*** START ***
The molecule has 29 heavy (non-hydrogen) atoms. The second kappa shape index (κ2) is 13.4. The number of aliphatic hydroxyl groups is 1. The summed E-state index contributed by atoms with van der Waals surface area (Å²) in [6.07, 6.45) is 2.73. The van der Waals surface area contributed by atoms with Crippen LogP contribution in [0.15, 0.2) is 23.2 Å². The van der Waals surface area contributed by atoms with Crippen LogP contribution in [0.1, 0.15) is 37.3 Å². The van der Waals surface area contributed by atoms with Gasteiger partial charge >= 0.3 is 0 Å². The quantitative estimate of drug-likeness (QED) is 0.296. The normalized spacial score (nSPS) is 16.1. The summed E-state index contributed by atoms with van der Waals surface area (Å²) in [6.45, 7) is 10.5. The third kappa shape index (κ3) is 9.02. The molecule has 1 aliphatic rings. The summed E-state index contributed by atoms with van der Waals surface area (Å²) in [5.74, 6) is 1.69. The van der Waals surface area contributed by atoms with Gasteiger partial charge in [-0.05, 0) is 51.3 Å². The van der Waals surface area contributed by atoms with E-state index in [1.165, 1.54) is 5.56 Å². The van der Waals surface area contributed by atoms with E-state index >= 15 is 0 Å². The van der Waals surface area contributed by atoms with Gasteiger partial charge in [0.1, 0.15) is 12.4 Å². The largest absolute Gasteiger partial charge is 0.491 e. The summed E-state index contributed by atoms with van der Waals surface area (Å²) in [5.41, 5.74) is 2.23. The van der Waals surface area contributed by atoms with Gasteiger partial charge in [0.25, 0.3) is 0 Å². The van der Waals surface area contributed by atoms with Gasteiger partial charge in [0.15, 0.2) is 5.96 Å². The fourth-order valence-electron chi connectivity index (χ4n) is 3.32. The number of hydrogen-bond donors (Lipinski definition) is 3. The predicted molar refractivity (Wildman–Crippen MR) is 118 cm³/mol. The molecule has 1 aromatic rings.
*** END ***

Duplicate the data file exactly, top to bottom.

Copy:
The molecule has 29 heavy (non-hydrogen) atoms. The second kappa shape index (κ2) is 13.4. The number of aliphatic hydroxyl groups is 1. The summed E-state index contributed by atoms with van der Waals surface area (Å²) in [6.07, 6.45) is 2.73. The van der Waals surface area contributed by atoms with Crippen LogP contribution in [0.15, 0.2) is 23.2 Å². The van der Waals surface area contributed by atoms with Crippen LogP contribution in [0.1, 0.15) is 37.3 Å². The van der Waals surface area contributed by atoms with Gasteiger partial charge >= 0.3 is 0 Å². The quantitative estimate of drug-likeness (QED) is 0.296. The normalized spacial score (nSPS) is 16.1. The summed E-state index contributed by atoms with van der Waals surface area (Å²) in [6.45, 7) is 10.5. The third kappa shape index (κ3) is 9.02. The molecule has 1 aliphatic rings. The summed E-state index contributed by atoms with van der Waals surface area (Å²) in [5.74, 6) is 1.69. The van der Waals surface area contributed by atoms with Gasteiger partial charge in [-0.05, 0) is 51.3 Å². The van der Waals surface area contributed by atoms with E-state index in [1.165, 1.54) is 5.56 Å². The van der Waals surface area contributed by atoms with E-state index >= 15 is 0 Å². The van der Waals surface area contributed by atoms with Gasteiger partial charge in [0.1, 0.15) is 12.4 Å². The largest absolute Gasteiger partial charge is 0.491 e. The summed E-state index contributed by atoms with van der Waals surface area (Å²) in [5.41, 5.74) is 2.23. The van der Waals surface area contributed by atoms with Gasteiger partial charge in [0.25, 0.3) is 0 Å². The van der Waals surface area contributed by atoms with Gasteiger partial charge in [0.15, 0.2) is 5.96 Å². The fourth-order valence-electron chi connectivity index (χ4n) is 3.32. The number of hydrogen-bond donors (Lipinski definition) is 3. The predicted molar refractivity (Wildman–Crippen MR) is 118 cm³/mol. The molecule has 1 aromatic rings.